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Northern Pass receives a major federal permit

Monitor staff
Published: 8/10/2017 11:53:19 PM

Northern Pass, the controversial proposed electricity transmission project, has passed another potential hurdle by receiving its federal Environmental Impact Statement permit from the U.S. Department of Energy.

The report talks about seven alternatives, from building nothing to burying the entire 192-mile line, and looks at impacts ranging from noise and visual harm to invasive species and soils.

It calls the route proposed by Eversource, with 132 miles built on towers in new or existing rights of way, its “preferred alternative,” although it notes that the construction of the towers in the North Country “could result in adverse impacts to tourism and recreation,” a major argument from opponents.

The proposal to bring 1,090 megawatts of electricity from HydroQuebec hydropower dams still requires other federal permits, including DOE’s Presidential Permit, a special use permit from the U.S. Forest Service, and a permit from the U.S. Army Corps of Engineers.

Meanwhile, the state’s Site Evaluation Committee is continuing to hold hearings on the project. So far it has held public hearings on 27 days, with another 15 days scheduled through Sept. 29.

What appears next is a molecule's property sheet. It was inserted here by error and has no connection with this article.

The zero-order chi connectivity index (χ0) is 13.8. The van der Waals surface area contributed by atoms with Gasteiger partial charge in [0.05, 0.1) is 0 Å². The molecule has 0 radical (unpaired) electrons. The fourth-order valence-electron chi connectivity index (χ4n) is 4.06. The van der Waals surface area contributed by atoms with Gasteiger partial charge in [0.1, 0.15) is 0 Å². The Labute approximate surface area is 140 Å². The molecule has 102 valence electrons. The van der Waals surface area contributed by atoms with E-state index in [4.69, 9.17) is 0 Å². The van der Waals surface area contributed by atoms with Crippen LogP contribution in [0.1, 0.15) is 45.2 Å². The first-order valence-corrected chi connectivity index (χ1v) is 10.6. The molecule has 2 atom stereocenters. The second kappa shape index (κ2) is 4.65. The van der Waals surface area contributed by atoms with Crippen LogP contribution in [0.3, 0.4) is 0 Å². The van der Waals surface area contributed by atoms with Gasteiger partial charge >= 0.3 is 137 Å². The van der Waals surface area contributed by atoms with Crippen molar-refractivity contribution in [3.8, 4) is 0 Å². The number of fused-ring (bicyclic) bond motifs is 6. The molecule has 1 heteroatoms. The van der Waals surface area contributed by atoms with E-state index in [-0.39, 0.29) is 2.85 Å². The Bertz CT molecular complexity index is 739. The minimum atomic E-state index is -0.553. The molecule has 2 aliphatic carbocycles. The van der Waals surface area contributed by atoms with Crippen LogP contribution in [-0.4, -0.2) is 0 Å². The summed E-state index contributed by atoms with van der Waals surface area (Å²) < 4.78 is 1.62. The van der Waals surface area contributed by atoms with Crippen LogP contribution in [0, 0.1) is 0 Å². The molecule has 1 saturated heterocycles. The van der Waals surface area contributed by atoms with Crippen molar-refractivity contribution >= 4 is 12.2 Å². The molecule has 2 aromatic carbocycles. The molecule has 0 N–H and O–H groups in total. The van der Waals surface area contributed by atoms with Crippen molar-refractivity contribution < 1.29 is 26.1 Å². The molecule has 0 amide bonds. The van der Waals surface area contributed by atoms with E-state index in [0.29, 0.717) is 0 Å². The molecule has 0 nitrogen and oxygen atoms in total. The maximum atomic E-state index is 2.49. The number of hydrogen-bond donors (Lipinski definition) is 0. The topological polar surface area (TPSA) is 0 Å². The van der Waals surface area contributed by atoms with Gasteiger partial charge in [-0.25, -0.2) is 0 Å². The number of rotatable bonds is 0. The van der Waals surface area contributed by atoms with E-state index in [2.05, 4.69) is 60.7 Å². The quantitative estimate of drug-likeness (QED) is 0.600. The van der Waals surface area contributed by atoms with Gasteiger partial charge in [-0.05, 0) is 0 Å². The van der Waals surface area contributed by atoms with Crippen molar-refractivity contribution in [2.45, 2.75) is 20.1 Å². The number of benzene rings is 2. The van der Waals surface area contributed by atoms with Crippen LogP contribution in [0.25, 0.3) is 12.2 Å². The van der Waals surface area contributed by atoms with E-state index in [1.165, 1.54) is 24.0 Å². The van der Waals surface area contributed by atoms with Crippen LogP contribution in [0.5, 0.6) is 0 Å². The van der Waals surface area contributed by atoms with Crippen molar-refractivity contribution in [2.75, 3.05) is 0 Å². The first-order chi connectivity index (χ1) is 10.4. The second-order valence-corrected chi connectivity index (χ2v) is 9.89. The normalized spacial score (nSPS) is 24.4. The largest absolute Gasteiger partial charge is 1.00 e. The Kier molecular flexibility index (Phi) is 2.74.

The $1.6 billion project would run from Pittsburg to Deerfield, passing through Concord. Eversource says it could be carrying electricity as early as 2020.

The project is facing competition for the role of carrying electricity from Quebec into New England. No fewer than five different lines of roughly the same cost and size as Northern Pass have been proposed to run south through Vermont, New Hampshire, Maine or even on the seabed, with one already under construction.


David Brooks bio photo

David Brooks is a reporter and the writer of the sci/tech column Granite Geek and blog granitegeek.org, as well as moderator of the monthly Science Cafe Concord events. After obtaining a bachelor’s degree in mathematics he became a newspaperman, working in Virginia and Tennessee before spending 28 years at the Nashua Telegraph . He joined the Monitor in 2015.



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